Farmers depend on water for crops. And we depend on farmers to feed a growing population whose food demands outstrip production, and decisions about water affect our supply of fruits and vegetables. Coupled with inflation and supply chain bottlenecks, America and other nations could face continued food insecurity.
Water is also a key determinant and byproduct of conflict. Human migration is often driven by food insecurity, fears of unsanitary water, and conflicts over resources.
What can be done to address the growing water crisis? Clearly, there needs to be better public messaging about water, starting with a serious water campaign in local, state, and national venues. It’s called good water diplomacy.
Second, there need to be better tools for measuring our water crisis. That would include reporting on the clear linkage between climate change and water problems. Unpredictable weather patterns are creating more extreme conditions leading to the spread of wildfires and the impact of storms and hurricanes. We cannot afford to see these events in isolation.
Third, there needs to be funding for scientists and technologists to focus on more efficient uses of water in agriculture. Massachusetts Institute of Technology researchers have developed a portable desalination unit, weighing less than 10 kilograms, that can remove particles and salts to generate drinking water. That could be a game-changer for countries like India with huge populations and a need to provide clean water.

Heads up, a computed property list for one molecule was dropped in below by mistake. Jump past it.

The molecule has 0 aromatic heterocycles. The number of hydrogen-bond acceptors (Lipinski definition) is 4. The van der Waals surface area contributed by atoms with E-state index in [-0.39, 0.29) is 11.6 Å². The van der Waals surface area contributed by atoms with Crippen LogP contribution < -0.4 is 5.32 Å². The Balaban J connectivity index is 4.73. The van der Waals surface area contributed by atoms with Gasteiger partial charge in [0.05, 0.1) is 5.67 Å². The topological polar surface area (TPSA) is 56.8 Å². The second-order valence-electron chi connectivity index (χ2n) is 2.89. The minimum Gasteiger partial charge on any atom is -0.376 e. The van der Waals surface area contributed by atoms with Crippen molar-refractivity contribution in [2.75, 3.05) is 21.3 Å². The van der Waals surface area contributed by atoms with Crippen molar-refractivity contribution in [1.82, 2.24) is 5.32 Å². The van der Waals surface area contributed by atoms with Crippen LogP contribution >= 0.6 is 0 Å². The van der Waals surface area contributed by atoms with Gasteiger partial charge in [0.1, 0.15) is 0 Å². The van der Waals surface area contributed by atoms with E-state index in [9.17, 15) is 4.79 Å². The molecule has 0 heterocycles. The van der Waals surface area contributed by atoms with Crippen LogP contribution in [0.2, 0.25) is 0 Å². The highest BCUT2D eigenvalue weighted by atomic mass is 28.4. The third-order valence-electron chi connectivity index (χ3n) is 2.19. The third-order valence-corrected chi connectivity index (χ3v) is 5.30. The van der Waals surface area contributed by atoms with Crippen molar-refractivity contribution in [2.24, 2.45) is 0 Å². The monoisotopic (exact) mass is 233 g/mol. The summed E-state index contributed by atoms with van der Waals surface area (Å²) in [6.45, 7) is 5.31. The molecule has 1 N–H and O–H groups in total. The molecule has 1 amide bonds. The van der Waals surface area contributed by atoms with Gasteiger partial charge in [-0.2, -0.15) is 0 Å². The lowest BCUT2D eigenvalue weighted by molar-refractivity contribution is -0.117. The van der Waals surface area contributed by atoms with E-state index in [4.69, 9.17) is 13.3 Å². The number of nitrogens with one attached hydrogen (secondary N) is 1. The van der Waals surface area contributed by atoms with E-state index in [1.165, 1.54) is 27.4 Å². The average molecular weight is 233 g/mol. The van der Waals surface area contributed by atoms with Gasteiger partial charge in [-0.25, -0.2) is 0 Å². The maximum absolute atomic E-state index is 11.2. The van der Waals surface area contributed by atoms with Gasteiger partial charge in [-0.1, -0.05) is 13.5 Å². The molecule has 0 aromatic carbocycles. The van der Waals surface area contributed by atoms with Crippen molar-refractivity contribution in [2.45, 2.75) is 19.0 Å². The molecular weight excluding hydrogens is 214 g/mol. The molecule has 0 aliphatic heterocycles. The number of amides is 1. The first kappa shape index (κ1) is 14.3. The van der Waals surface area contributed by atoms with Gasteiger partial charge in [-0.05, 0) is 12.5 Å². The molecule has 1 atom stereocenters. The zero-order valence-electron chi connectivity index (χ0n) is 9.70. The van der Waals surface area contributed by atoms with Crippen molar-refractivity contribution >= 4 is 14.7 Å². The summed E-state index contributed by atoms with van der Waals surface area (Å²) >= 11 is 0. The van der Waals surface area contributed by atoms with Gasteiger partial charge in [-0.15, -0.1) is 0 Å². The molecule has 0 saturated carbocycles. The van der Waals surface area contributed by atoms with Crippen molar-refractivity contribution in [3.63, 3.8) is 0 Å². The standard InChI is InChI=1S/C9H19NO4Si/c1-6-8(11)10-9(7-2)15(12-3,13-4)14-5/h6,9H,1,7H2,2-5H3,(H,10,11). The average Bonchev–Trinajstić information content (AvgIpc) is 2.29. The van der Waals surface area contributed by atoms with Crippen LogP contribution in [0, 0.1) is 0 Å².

Lastly, farming needs to be a national priority. Although it is not a popular proposal, there should be consolidation in terms of both agricultural retailers merging and small farms merging with larger ones. The trend lines suggest that older farmers are aging out, and younger people are choosing other professions, creating a gap in farming. There need to be new ways to make farming more attractive by bringing new technologies and more resources to address rising prices, growing demand, and falling income for farmers.
People need incentives to work on this water crisis, and states and countries should be awarded for conserving water and for avoiding food waste.
And there are lessons from other countries. Israel, a country that is half desert, for example, is producing 20 percent more water than the country needs because it invested in technology and innovation. Its water transportation network pumps water from the northern, freshwater Sea of Galilee and transfers it to central and southern Israel, and it uses drip irrigation technologies to avoid over-watering plants.
The bottom line is that water is not everywhere for everyone. As with any critical resources, it must be managed and shared. This must be the year of water — a time where new ideas flow and actions are taken to bring the water issue to life. Heed the call.
Tara D. Sonenshine is professor of practice in public diplomacy at the Fletcher School of Law and Diplomacy at Tufts University.